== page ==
MOSCOW, July 20, /ITAR-TASS/. Bodies of those killed in the crash of the Boeing-777 airplane of the Malaysian Airlines in Ukraine’s eastern Donetsk region are kept in the town of Torez located in the vicinity of the crash site, Sergei Kavtaradze, an official representative of the prime minister of the self-proclaimed Donetsk People’s Republic (DPR) and member of the DPR Security Council, said on Sunday.
A Boeing-777 of the Malaysian Airlines en route from Amsterdam to Kuala Lumpur crashed in July 17 in Ukraine’s eastern Donetsk Region 60 km from the Russian border, in the zone of combat operation between the Donetsk self-defence forces and the Ukrainian army. All the passengers and crewmembers onboard the plane - 298 people - died. Travelling aboard the plane were citizens of ten countries, including 192 Dutchmen and 10 British nationals.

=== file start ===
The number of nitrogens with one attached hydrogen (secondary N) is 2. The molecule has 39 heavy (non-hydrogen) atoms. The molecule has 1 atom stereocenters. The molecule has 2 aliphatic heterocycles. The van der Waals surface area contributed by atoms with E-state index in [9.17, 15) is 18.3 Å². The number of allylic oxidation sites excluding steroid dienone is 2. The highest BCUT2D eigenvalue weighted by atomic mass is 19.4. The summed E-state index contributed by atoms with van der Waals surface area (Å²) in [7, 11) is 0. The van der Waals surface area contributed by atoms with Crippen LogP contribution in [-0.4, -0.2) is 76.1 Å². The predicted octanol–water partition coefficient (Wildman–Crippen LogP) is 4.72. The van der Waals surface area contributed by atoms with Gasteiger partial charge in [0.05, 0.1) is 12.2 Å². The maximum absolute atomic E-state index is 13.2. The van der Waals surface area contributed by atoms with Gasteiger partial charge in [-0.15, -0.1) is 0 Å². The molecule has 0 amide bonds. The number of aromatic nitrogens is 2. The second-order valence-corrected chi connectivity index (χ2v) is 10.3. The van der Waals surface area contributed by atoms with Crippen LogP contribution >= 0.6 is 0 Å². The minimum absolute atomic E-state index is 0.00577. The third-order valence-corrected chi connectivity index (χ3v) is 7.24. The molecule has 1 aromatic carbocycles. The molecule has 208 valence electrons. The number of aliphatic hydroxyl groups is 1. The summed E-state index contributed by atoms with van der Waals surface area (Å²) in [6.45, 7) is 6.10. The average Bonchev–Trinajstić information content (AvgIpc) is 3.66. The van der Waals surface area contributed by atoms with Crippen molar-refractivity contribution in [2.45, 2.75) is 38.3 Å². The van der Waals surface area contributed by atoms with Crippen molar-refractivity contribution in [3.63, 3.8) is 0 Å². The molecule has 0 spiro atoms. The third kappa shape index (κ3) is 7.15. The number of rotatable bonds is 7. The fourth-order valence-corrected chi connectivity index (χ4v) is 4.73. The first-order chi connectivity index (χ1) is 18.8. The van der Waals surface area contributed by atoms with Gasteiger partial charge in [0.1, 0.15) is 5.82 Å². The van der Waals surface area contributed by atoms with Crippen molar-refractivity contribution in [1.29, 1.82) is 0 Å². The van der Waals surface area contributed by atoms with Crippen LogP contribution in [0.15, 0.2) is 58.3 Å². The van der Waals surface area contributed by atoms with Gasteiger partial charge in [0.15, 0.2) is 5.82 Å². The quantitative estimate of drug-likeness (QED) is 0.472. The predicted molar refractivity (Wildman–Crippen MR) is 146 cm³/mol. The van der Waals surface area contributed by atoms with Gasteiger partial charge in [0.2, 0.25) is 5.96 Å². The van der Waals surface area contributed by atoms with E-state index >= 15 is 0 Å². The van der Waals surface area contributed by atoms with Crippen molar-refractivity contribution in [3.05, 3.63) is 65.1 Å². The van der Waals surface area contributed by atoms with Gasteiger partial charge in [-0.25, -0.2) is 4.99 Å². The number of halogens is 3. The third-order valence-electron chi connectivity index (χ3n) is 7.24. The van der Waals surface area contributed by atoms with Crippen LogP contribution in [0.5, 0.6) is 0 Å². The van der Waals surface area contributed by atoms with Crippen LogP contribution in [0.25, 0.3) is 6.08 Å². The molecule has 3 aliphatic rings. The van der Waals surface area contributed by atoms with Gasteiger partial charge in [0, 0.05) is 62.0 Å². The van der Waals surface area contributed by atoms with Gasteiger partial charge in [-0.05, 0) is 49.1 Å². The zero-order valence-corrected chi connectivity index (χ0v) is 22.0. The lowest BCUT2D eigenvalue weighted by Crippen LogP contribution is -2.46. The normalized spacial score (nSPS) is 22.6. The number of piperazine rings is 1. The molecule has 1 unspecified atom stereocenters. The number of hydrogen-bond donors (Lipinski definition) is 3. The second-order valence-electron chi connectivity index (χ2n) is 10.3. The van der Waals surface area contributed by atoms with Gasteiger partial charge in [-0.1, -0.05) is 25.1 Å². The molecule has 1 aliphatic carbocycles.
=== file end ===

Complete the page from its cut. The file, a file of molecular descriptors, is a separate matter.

Kavtaradze said that the Kiev authorities were to take a decision about the bodies. “So far, I do not know where they plan to take them to,” he told the Russian News Service.
Earlier on Sunday, Ukraine’s Deputy Prime Minister Vladimir Groisman, who heads the state committee investigating the air crash, said that representatives of the Kiev authorities and Donetsk’s self-defence forces had agreed to start evacuation of the bodies of those killed in the Boeing-777 crash.
“We have reached a preliminary agreement with those who are controlling the airplane’s crash area to evacuate the bodies of casualties,” the press service of the Ukrainian Ministry of regional development, construction and housing and utilities sector quoted Groisman as saying. The bodies of the crash victims would be taken to the place of forensic expertise in refrigerated railroad cars, he added.
By now, as many as 196 dead bodies have been found dead at the crash.
The government of the Donetsk People’s Republic pledged to guarantee security of international experts at the site of the accident. Apart from that, the Donetsk republic authorities urged Kiev to conclude a ceasefire agreement and provide conditions for the work of specialists at the airplane’s crash site.